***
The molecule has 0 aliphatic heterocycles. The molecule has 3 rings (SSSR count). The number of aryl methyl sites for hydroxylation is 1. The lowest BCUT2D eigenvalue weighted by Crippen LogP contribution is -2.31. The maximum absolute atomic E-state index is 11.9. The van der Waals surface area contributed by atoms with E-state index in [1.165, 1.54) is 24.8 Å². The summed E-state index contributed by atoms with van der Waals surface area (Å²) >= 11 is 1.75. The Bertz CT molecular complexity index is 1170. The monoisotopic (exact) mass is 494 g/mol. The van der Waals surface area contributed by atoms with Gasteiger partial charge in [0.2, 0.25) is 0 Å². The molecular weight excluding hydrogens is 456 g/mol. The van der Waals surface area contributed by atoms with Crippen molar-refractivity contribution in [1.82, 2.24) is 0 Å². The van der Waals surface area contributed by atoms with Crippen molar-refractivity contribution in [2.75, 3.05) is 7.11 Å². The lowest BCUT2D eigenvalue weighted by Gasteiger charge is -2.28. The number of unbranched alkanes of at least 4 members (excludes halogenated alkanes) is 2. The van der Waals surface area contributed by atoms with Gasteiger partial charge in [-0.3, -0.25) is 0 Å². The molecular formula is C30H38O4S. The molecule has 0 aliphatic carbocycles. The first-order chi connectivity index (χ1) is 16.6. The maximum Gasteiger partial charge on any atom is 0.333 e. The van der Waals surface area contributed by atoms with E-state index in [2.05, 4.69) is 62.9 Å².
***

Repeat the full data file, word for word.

The molecule has 0 aliphatic heterocycles. The molecule has 3 rings (SSSR count). The number of aryl methyl sites for hydroxylation is 1. The lowest BCUT2D eigenvalue weighted by Crippen LogP contribution is -2.31. The maximum absolute atomic E-state index is 11.9. The van der Waals surface area contributed by atoms with E-state index in [1.165, 1.54) is 24.8 Å². The summed E-state index contributed by atoms with van der Waals surface area (Å²) >= 11 is 1.75. The Bertz CT molecular complexity index is 1170. The monoisotopic (exact) mass is 494 g/mol. The van der Waals surface area contributed by atoms with Gasteiger partial charge in [0.2, 0.25) is 0 Å². The molecular weight excluding hydrogens is 456 g/mol. The van der Waals surface area contributed by atoms with Crippen molar-refractivity contribution in [1.82, 2.24) is 0 Å². The van der Waals surface area contributed by atoms with Crippen molar-refractivity contribution in [2.75, 3.05) is 7.11 Å². The lowest BCUT2D eigenvalue weighted by Gasteiger charge is -2.28. The number of unbranched alkanes of at least 4 members (excludes halogenated alkanes) is 2. The van der Waals surface area contributed by atoms with Gasteiger partial charge in [-0.3, -0.25) is 0 Å². The molecular formula is C30H38O4S. The molecule has 0 aliphatic carbocycles. The first-order chi connectivity index (χ1) is 16.6. The maximum Gasteiger partial charge on any atom is 0.333 e. The van der Waals surface area contributed by atoms with E-state index in [2.05, 4.69) is 62.9 Å².